“I’m full of excitement for life again. I’m excited to do things, to do ALL the things. I’m happy, but not too happy, not scary happy. It’s more of a general happiness, one that I wouldn’t mind feeling all the time. It’s just a regular feeling. I’m okay. I am okay. And I can’t explain how nice it is to be able to say that.”
—from a journal I wrote on 4/3/19, which was shortly after a major bipolar episode ended
I couldn’t explain how nice it felt to experience my days without the bipolar disorder getting in my way. I didn’t have the words to describe the grateful emotions I felt or the excited hope I had. I couldn’t figure out how to portray the easy calm I was feeling, or how to list all of the things I looked forward to doing, free from the shadows of my disorder.
It’s a hard thing to explain, or portray, or find the words for.
Luckily, explaining and portraying and finding words is what I do, so strap the fuck in, people. I’m gonna show you feel what I felt that day…
It was like checking your bank statement when it’s three days until payday and you need to get gas and buy groceries even though you know you’ve gotta stretch what’s in your checking account just a little longer…and then finding a twenty in your favorite pair of jeans. It was like running late to work and trying to get dressed and ready as soon as possible but being stressed and worried and therefore moving slower as a result even though you wanted to just be on time…and then realizing you misread the clock, and you still have fifteen minutes before you need to leave. It was like being angry about having a middle seat on an airplane, but then when you board you realize it isn’t a full flight and there’s no one next to you on either side anyway. It was like the barista at your favorite coffee shop giving you a free latte right when you were starting to worry about having a bad day. It was like untwisting a water hose so that the flow of water starts up again. It was like beating the traffic on your commute home, like being in imminent danger when your favorite superhero swoops down, coming to your rescue. It was like the smell of flowers after a brutal winter, like stars twinkling in the sky after a midnight thunderstorm. It was reinvigorating.
I guess you might liken it to being reborn. It’s a bursting forth into a life renewed, into a fresh purpose, a reason reinvented. Seeing everything with a newfound focus, taking it all in, unobstructed…it’s a beautiful thing. And beauty speaks for itself. It doesn’t require further explanation.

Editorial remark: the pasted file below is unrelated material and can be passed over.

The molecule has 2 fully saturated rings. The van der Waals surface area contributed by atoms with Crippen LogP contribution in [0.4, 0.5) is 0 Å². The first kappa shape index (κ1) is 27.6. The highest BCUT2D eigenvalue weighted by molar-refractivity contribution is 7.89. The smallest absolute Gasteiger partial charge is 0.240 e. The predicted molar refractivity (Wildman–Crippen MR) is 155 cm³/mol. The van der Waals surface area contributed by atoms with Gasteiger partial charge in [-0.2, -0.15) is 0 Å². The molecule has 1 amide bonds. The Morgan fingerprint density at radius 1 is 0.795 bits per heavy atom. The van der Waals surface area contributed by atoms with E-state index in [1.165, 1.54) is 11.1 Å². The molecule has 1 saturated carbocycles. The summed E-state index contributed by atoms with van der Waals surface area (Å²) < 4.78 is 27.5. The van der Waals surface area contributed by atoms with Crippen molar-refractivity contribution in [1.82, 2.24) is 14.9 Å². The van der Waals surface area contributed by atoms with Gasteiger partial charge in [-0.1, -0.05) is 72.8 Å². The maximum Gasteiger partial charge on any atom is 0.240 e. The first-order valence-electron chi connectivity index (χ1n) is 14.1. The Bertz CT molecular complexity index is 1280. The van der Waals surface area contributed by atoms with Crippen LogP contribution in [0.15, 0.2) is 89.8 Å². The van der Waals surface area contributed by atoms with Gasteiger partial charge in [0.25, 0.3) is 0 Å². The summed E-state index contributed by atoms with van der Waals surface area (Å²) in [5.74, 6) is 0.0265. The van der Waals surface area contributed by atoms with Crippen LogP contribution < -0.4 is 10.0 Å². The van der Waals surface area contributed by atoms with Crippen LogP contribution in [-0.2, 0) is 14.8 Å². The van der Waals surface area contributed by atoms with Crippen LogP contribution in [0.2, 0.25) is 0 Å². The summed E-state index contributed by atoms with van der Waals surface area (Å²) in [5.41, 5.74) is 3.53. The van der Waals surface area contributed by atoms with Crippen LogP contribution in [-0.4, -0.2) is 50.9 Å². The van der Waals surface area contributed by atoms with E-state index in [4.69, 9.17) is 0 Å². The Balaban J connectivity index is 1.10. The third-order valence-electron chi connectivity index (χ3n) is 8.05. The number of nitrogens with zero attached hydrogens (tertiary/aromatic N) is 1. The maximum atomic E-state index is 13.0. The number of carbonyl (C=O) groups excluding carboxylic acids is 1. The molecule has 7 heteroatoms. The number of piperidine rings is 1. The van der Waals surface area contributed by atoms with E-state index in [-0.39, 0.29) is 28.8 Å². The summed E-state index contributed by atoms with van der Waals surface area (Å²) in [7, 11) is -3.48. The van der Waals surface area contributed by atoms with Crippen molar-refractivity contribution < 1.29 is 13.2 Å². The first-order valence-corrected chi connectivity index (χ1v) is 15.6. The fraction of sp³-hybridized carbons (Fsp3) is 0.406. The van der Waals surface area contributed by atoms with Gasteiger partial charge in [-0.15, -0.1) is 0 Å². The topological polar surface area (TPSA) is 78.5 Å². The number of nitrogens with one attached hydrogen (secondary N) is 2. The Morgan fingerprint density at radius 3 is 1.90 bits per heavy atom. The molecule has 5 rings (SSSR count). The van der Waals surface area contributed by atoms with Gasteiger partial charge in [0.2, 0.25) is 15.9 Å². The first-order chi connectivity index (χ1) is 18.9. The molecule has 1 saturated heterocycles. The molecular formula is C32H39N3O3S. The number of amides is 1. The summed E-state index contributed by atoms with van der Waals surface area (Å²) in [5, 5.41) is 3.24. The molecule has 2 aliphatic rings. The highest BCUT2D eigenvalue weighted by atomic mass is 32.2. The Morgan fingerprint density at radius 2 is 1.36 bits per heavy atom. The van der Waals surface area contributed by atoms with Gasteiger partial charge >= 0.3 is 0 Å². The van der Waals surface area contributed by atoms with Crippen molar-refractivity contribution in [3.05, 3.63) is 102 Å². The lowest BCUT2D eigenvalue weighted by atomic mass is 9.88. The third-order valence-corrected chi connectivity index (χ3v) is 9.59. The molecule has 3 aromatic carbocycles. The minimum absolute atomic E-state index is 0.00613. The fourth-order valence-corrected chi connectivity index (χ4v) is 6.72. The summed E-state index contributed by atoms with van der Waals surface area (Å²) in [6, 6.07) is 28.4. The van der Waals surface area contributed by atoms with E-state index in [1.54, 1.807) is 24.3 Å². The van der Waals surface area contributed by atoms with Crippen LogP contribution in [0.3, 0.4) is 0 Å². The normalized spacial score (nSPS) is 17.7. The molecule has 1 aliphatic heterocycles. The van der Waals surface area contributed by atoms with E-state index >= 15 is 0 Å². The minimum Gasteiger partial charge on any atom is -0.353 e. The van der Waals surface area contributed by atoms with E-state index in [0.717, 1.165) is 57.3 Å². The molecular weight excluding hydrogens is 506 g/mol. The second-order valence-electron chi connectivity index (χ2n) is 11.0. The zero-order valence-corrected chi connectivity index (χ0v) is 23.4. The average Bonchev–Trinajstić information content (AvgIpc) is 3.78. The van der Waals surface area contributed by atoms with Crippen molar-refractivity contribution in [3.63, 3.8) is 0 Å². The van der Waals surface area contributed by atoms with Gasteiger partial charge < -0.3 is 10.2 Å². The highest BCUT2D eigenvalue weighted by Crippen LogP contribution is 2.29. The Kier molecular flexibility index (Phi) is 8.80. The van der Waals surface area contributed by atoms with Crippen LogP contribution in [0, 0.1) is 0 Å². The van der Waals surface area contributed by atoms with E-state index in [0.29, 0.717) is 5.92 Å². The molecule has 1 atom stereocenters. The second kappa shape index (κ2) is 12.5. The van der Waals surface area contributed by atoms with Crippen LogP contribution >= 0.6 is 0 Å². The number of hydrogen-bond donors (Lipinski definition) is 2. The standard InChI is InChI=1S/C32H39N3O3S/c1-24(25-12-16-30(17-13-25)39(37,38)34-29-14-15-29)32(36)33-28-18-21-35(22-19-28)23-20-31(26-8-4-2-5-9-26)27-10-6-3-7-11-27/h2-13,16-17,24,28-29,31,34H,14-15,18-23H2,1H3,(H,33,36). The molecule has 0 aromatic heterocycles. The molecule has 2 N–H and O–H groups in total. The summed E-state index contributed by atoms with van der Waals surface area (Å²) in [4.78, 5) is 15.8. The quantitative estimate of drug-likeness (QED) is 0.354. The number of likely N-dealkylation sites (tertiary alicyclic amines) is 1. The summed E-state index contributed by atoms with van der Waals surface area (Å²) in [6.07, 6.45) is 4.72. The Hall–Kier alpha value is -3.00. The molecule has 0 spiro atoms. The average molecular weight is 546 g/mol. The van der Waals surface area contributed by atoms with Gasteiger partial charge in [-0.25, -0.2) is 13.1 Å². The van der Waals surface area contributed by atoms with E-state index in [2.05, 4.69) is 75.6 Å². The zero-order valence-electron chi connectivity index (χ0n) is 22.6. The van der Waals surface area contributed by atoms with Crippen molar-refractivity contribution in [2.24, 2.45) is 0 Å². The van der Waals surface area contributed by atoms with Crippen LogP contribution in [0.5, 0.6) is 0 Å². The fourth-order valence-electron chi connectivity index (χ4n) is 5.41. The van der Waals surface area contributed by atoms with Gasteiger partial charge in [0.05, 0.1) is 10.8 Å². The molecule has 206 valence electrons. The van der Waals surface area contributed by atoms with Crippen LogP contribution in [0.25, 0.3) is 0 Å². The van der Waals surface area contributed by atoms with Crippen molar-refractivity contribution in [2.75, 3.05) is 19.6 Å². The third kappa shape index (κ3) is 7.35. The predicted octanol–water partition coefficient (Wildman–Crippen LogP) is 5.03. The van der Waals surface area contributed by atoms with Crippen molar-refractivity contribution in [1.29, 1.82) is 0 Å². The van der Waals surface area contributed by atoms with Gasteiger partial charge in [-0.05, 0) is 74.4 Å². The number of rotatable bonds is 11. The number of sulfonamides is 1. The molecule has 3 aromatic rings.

But coming out of a rabid, uncontrolled, rapid-cycling mixed state isn’t all sunshine and rainbows (although there is some element of the optimism that runs rampant through the part of who you truly are present in such a moment). There is exhaustion and confusion. There is damage. But there is also a chance to rebuild. You are left to collect the scattered pieces of emotions, you sort through them, organizing the chaos, trying to make sense of it as you fit everything back together. But the debris stops flying soon, because the worst is over and that’s how it works. And as the last of the dust settles, you can feel the sunshine on your face again.
You need the comparison to understand. You need the two things seen next to each other, close together with contrasting effect. You need the different states there, one after another, to see the relationship. Well, maybe ‘need’ is a strong word, but you can definitely use the frame of reference made available by the rapid change to your advantage. You can better judge what happened, see it more logically, if your highs and lows are juxtaposed in that way.
“It takes rain to make a rainbow,” and these words etched permanently on your ribcage remind you that the bad helps you appreciate all the good. Yeah, sometimes things just suck, but the worst parts of your life might very well serve a purpose, and sometimes you have to work hard to believe that. Because the fruits of that labor are juicy and sweet. The effort you put in will benefit you in the end.
After all, you must fight the battles to win the war, you need the struggle in order to conquer.
Because one day you’ll be in the throes of unbelievable struggle, you’ll be strapped down to be tortured with immeasurable pain, you’ll be electrocuted by depression, a current of shocking hopelessness surging through your being. And then soon after, you’ll be sitting at the safe-haven of your desk, candle lit, ambient noise relaxing you, writing pages upon pages of lists that contain all the things you want to do and see and accomplish and experience. And since you’ll be free to feel things just how they are, since you’ll see clearer, you’ll fill the space in your chest with confident gratefulness. You’ll be cognizant of how lucky you are to be present in the moment. Yes, you’ll be aware of how temporary everything is; you have a particularly deep understanding of that fact. But it’ll make you all the more ready to embrace the all-pervading NOW.
Be in the moment long enough to find your peace. And then, simply, be at peace.